8 Hot Dog Gadgets put to the Test
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The Conjuring 2: An Adorable Haunting In 1970s London06/09/16 ,via MTV.com
A police woman went on record as seeing a chair skid across the floor, and over 30 other witnesses reported being hit with hot-to-the-touch Legos or seeing Janet levitate through her bedroom window. Mostly, however, Janet's possession was dismissed as
Father's Day with the Forces, the First Family of NHRA Drag Racing06/08/16 ,via Parade
However, the silliest gift I ever gave him was a hot dog toaster. He always tries to make hot dogs at home for dinner since my mom isn't big on cooking, and I found a vintage Coca-Cola hot dog toaster which he ended up loving and using the next day!
Movie review: 'The Lobster' finds Colin Farrell vs. the clock in surreal quest for a mate06/08/16 ,via The Missoulian
The man has arrived at the hotel accompanied by Bob, a dog, formerly his brother. David's politely grilled by the desk clerk. Gay or straight? A pause. David wonders if there's a bisexual option. No, he's told. “This option is no longer available,” due
This is what a Mexican hot dog tastes like, and it's a real 'dreamboat'06/07/16 ,via SheKnows.com
"Show me a Mexican who doesn't love hot dogs!" author Pati Jinich declared at the launch of her new cookbook, Mexican Today. Back when Jinich wrote her first book, the Emmy and James Beard Award-winning host of Pati's Mexican Table stuck to the
Snacktaku Eats A&W Root Beer And Orange Crush Pop-Tarts06/05/16 ,via Kotaku
While we understand that different regions call soda by different names, if we called these Pop Pop-Tarts they would have some of us imagining toaster pastries filled with grandpa, which is a very unpleasant thing to think about. Feel free to
The Conjuring 2: An Appealing Haunting In 1970s London - MTV.com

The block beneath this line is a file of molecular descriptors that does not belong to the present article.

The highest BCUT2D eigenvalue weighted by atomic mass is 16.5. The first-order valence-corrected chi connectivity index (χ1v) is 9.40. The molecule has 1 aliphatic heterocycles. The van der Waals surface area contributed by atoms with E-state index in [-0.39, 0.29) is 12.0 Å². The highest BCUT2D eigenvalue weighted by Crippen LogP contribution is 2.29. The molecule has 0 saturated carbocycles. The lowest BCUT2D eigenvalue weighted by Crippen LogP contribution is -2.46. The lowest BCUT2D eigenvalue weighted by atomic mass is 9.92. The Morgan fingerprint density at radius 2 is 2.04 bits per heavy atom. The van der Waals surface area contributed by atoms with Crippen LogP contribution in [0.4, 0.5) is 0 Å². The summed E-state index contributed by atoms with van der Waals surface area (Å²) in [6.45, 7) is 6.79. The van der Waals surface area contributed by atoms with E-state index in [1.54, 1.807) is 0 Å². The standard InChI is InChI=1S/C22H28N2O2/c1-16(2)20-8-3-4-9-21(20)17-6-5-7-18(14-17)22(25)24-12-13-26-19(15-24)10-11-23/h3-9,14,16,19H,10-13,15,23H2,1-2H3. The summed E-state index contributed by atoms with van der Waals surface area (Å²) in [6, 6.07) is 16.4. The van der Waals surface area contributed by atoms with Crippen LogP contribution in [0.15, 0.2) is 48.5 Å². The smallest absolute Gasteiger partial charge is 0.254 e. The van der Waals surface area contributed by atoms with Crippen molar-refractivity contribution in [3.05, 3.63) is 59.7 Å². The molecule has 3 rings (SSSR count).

What’s worse: Being attacked by a ghost, or being attacked by skeptics who don’t on your ghost story. That’s the big question behind The Conjuring 2 , a sequel to the shockingly profitable hit, which flies husband-and-wife paranormal investigators Ed and Lorraine Warren from 1971 New England to 1977 London, where they maze with the Enfield... and working-class, chain-smoking children — director James Wan blasts The Clash’s “London Occupation,” even though that won’t be released for another two years. Maybe Lorraine (Vera Farmiga), a mentalist, psychically predicted it. Our victims are single mom Peggy Hodgson (Frances O’Connor) and her four kids, poverty-stricken wretches with accents borrowed from the Cratchits. The paint is peeling, the walls are smudged, and the wood floors look rotten and misty. When Peggy confesses that her louse ex-husband kept the previous owner’s furniture, an old man named Bill Wilkins who died in a downstairs directorship, we aren’t surprised. The wake was probably the last time the place got cleaned. Alas for youngest daughter Janet (a heartbreaking Madison Wolfe), the man’s ghost likes to torture her with pranks. At pre-eminent, it’s minor annoyances, like hidden remote controls and locked doors. Quickly, it escalates with Janet delighting newscasters by channeling the numb man’s voice. If you read English papers in 1977, Enfield was a major story. A police woman went on record as seeing a run skid across the floor, and over 30 other witnesses reported being hit with hot-to-the-touch Legos or seeing Janet levitate through her bedroom window. Mostly, however, Janet’s occupy was dismissed as a hoax, especially when photos of her levitations just looked like an 11-year-old girl jumping off the bed. Enter the Warrens (Patrick Wilson and Farmiga) who fly abroad and spend three-quarters of the film wondering if they should trust their minds — or really, their hearts, as Farmiga’s empathetic Lorraine has the nature of watery blue eyes that flood... Wan and his co-screenwriters David Leslie Johnson and Carey and Chad Hayes try to have it both ways. They linger on the scenes of the Warrens’ disrelish, but tell us up-front in the first act that Janet’s terror is real. We see the dressers fly across the room and the family’s petrified faces. So when our “experts” inch their feet, they look like dummies. After all, they literally live above a flea market of horrors assembled from relics of hundreds of erstwhile cases including that dreaded doll Annabelle. Why are they giving poor Janet such a hard time. At least Wilson plays Ed Warren like a tender dolt. When a fellow researcher shows up with a newfangled VHS camera roughly the size of a toaster oven, Ed beams, “It’s so small and light. The dilemma with the original Conjuring is it felt like a checklist of horror clichés. Crab-walking demon woman. By the time Wan unleashed a swarm of killer birds, the only thing I felt like screaming was, “Bingo. ” Ditto Conjuring 2. Dear old cold Bill would be plenty — he sure was for the Hodgsons — yet Wan can’t resist throwing in everything from a demonic nun to an evil kinetoscope to a shape-shifting dog. It’s less a haunted whore-house than a spectral grab bag. But when building suspense, more means less. The best nightmares come from a simple premise like Freddy Krueger’s “Don’t dropping asleep. ” Audiences like rules — they make us feel sick to our stomachs when characters break them. Here, the scares are so scattered that it’s undeniable to be afraid of anything except the most basic. Source: www.mtv.com